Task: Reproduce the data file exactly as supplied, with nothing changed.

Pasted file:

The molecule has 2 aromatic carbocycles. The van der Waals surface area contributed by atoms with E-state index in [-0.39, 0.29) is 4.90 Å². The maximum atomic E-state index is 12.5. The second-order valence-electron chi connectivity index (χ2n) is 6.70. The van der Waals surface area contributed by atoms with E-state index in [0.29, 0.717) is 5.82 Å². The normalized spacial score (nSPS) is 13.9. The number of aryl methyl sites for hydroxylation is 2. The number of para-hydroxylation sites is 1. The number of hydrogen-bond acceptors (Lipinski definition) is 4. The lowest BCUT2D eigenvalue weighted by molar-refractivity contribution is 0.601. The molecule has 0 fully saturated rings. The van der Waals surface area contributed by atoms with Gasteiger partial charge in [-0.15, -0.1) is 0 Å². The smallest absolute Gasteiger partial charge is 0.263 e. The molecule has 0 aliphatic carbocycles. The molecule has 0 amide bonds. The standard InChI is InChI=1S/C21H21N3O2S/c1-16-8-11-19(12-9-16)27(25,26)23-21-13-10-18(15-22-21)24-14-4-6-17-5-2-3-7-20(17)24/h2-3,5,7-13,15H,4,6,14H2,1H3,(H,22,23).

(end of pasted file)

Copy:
The molecule has 2 aromatic carbocycles. The van der Waals surface area contributed by atoms with E-state index in [-0.39, 0.29) is 4.90 Å². The maximum atomic E-state index is 12.5. The second-order valence-electron chi connectivity index (χ2n) is 6.70. The van der Waals surface area contributed by atoms with E-state index in [0.29, 0.717) is 5.82 Å². The normalized spacial score (nSPS) is 13.9. The number of aryl methyl sites for hydroxylation is 2. The number of para-hydroxylation sites is 1. The number of hydrogen-bond acceptors (Lipinski definition) is 4. The lowest BCUT2D eigenvalue weighted by molar-refractivity contribution is 0.601. The molecule has 0 fully saturated rings. The van der Waals surface area contributed by atoms with Gasteiger partial charge in [-0.15, -0.1) is 0 Å². The smallest absolute Gasteiger partial charge is 0.263 e. The molecule has 0 aliphatic carbocycles. The molecule has 0 amide bonds. The standard InChI is InChI=1S/C21H21N3O2S/c1-16-8-11-19(12-9-16)27(25,26)23-21-13-10-18(15-22-21)24-14-4-6-17-5-2-3-7-20(17)24/h2-3,5,7-13,15H,4,6,14H2,1H3,(H,22,23).